Thinking about how to invest in Bitcoins? You might want to wait a little while. While the virtual currency made headlines earlier this year for unprecedented growth in market value, Bitcoin is making headlines again — this time for more sinister reasons.

The Securities and Exchange Commission (SEC) recently busted an alleged Ponzi scheme valued in the millions. So what is Bitcoin and why is the SEC making a big deal out of the virtual currency’s first Ponzi scheme? Let’s find out.


So What is Bitcoin?


Bitcoin is a virtual currency bought and traded online. Think of it as a global currency that circumvents national currencies like the dollar or the euro.

Developed by an anonymous hacker, the virtual currency allows worldwide payments with extremely low processing costs. This means no excessive bank or balance fees.

It’s been embraced by a wide variety of consumers online and off, and recently came into the public eye thanks to a well-publicized market surge.


The Famous Bitcoin Market Surge

Earlier this year, demand for Bitcoins soured and pushed the market value up to $266 per coin. The meteoric rise was all over the news and brought Bitcoins into the mainstream.

Why was there a rapid rise in market value? CNN Money chimes in:

Demand for the currency surged earlier this year, pushing its value as high as $266 per bitcoin, following the unprecedented financial rescue in Cyprus in which the government raided bank deposits in excess of 100,000 euros. The move sparked fears that government-issued currencies in other countries could also be at risk, pushing many to seek a safe haven with Bitcoin.”

A single Bitcoin is valued around $95 today. Ironically, had the scammed investors simply bought and held Bitcoins, they would be rich — Bitcoins were valued around $6.56 on average during September 2011 and September 2012.

So what happened in the ponzi scheme?


Virtual Currency’s First Ponzi Scheme

Trendon Shavers, a 30 year old from McKinney, Texas, went old-fashioned when he began collecting investors for Bitcoin. From September 2011 to September 2012, he raised more than 700,000 Bitcoins from investors valued at $4.6 million.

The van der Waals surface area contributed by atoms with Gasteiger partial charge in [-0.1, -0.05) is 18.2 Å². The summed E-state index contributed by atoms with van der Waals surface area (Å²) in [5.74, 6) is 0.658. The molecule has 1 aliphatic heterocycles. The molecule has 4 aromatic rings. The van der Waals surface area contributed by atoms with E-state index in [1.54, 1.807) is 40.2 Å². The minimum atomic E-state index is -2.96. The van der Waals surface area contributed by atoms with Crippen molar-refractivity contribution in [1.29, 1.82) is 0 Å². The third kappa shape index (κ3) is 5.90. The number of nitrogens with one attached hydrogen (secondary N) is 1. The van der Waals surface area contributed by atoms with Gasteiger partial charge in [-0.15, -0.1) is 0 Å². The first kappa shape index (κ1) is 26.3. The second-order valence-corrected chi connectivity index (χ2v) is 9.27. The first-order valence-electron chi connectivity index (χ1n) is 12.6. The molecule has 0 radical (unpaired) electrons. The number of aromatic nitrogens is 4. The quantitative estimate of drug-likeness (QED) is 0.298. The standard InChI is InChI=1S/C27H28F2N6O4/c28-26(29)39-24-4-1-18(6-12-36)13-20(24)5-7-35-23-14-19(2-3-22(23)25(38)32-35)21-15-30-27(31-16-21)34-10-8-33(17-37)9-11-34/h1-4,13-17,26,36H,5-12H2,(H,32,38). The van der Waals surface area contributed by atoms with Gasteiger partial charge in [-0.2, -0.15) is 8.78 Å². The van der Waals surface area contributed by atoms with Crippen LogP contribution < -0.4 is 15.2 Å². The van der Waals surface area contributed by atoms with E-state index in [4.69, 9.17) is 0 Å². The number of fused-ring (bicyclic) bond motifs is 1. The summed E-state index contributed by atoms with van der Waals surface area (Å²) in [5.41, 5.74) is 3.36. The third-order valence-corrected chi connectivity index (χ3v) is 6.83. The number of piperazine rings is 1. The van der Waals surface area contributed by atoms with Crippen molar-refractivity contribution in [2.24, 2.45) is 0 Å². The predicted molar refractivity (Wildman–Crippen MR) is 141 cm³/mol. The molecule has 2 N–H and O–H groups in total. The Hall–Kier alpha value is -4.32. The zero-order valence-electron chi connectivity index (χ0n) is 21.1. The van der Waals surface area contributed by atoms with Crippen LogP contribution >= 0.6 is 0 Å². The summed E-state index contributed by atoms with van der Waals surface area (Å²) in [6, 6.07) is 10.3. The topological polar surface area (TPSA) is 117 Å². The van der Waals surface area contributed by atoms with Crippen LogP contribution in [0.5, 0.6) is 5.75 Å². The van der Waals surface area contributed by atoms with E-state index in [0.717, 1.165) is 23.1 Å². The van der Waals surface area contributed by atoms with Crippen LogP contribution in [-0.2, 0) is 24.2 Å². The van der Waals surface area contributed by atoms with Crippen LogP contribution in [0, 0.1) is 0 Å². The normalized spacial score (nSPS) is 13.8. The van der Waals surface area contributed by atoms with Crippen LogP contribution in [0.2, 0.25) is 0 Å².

What do Bitcoins mean for traditional currencies like the dollar or the euro?

Like any Ponzi scheme, Shavers promised high return rates on investments and used new investor funds to pay the return rate. He promised investors up to 7% in interest per week.

Bitcoins may be valuable today, but the return and growth on investments promised in this case is simply impossible without something shady going on in the background. Unfortunately, Shavers’ investors weren’t so savvy.

Andrew Calamari, director of the SEC New York office, told CNN Money that this was their first case involving Bitcoin.

Fraudsters are not beyond the reach of the SEC just because they use Bitcoin or another virtual currency to mislead investors and violate the federal securities laws,”

Shavers is also accused of converting $147,000 worth of Bitcoins into dollars to cover personal finances.


Avoid Bitcoin Fraudsters

Virtual currencies are targets of scams and fraudsters because they’re supposedly more private and hidden away from government regulators. In other words, what makes Bitcoins appealing to many investors is precisely what makes them appealing to scammers, too.

As always, if you ever see something that’s too good to be true, walk away. And if you ever see a deal that promises up to 7% in interest per week, chances are that it’s a scam.


What Do You Think?

Do you invest in Bitcoins? What do you think of this new digital currency? Share your thoughts in the comments section!


See Also

How Pyramid and Ponzi Schemes Work
No More Bogus Benjamins: Federal Reserve Designs New Anti-Counterfeit $100 Bill
Don’t Get Scammed on Craigslist: 3 New Anti-Fraud Safety Tips


What do Bitcoins mean for traditional currencies like the dollar or the euro?


About The Author

Sean O'Connor is a writer and graduate from Loyola Marymount University. He is a self-described hoops fanatic who resides in Pasadena.

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